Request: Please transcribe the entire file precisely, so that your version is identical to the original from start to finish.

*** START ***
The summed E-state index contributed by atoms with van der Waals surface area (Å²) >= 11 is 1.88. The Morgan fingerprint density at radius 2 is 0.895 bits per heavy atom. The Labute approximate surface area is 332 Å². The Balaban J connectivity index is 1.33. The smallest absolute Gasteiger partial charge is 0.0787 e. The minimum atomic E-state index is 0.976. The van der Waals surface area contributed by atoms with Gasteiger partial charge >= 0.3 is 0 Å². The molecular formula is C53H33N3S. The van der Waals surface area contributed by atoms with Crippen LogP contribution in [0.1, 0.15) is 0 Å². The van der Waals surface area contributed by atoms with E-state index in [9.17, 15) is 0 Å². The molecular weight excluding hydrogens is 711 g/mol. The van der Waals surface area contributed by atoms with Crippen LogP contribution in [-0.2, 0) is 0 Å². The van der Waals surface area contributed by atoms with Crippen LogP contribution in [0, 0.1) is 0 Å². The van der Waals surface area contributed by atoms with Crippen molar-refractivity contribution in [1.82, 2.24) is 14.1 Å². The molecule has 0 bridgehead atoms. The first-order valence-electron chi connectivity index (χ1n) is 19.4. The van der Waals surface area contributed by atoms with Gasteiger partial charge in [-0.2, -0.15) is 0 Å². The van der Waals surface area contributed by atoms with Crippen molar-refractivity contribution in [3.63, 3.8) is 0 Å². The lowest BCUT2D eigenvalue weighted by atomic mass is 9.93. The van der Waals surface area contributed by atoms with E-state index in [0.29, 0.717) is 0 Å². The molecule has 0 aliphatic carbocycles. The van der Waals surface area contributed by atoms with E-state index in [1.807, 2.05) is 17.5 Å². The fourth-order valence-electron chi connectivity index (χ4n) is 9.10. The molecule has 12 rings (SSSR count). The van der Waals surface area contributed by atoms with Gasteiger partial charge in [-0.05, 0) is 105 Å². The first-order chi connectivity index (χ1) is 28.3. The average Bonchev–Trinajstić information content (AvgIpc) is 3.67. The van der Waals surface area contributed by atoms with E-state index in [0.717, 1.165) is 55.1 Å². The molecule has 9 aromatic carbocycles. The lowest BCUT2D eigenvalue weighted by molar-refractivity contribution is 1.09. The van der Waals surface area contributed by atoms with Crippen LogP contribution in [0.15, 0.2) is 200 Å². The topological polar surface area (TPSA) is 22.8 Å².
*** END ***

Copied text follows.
The summed E-state index contributed by atoms with van der Waals surface area (Å²) >= 11 is 1.88. The Morgan fingerprint density at radius 2 is 0.895 bits per heavy atom. The Labute approximate surface area is 332 Å². The Balaban J connectivity index is 1.33. The smallest absolute Gasteiger partial charge is 0.0787 e. The minimum atomic E-state index is 0.976. The van der Waals surface area contributed by atoms with Gasteiger partial charge >= 0.3 is 0 Å². The molecular formula is C53H33N3S. The van der Waals surface area contributed by atoms with Crippen LogP contribution in [0.1, 0.15) is 0 Å². The van der Waals surface area contributed by atoms with E-state index in [9.17, 15) is 0 Å². The molecular weight excluding hydrogens is 711 g/mol. The van der Waals surface area contributed by atoms with Crippen LogP contribution in [-0.2, 0) is 0 Å². The van der Waals surface area contributed by atoms with Crippen LogP contribution in [0, 0.1) is 0 Å². The van der Waals surface area contributed by atoms with Crippen molar-refractivity contribution in [1.82, 2.24) is 14.1 Å². The molecule has 0 bridgehead atoms. The first-order valence-electron chi connectivity index (χ1n) is 19.4. The van der Waals surface area contributed by atoms with Gasteiger partial charge in [-0.2, -0.15) is 0 Å². The van der Waals surface area contributed by atoms with Crippen molar-refractivity contribution in [3.63, 3.8) is 0 Å². The lowest BCUT2D eigenvalue weighted by atomic mass is 9.93. The van der Waals surface area contributed by atoms with E-state index in [0.29, 0.717) is 0 Å². The molecule has 0 aliphatic carbocycles. The van der Waals surface area contributed by atoms with E-state index in [1.807, 2.05) is 17.5 Å². The fourth-order valence-electron chi connectivity index (χ4n) is 9.10. The molecule has 12 rings (SSSR count). The van der Waals surface area contributed by atoms with Gasteiger partial charge in [-0.05, 0) is 105 Å². The first-order chi connectivity index (χ1) is 28.3. The average Bonchev–Trinajstić information content (AvgIpc) is 3.67. The van der Waals surface area contributed by atoms with E-state index in [0.717, 1.165) is 55.1 Å². The molecule has 9 aromatic carbocycles. The lowest BCUT2D eigenvalue weighted by molar-refractivity contribution is 1.09. The van der Waals surface area contributed by atoms with Crippen LogP contribution in [0.15, 0.2) is 200 Å². The topological polar surface area (TPSA) is 22.8 Å².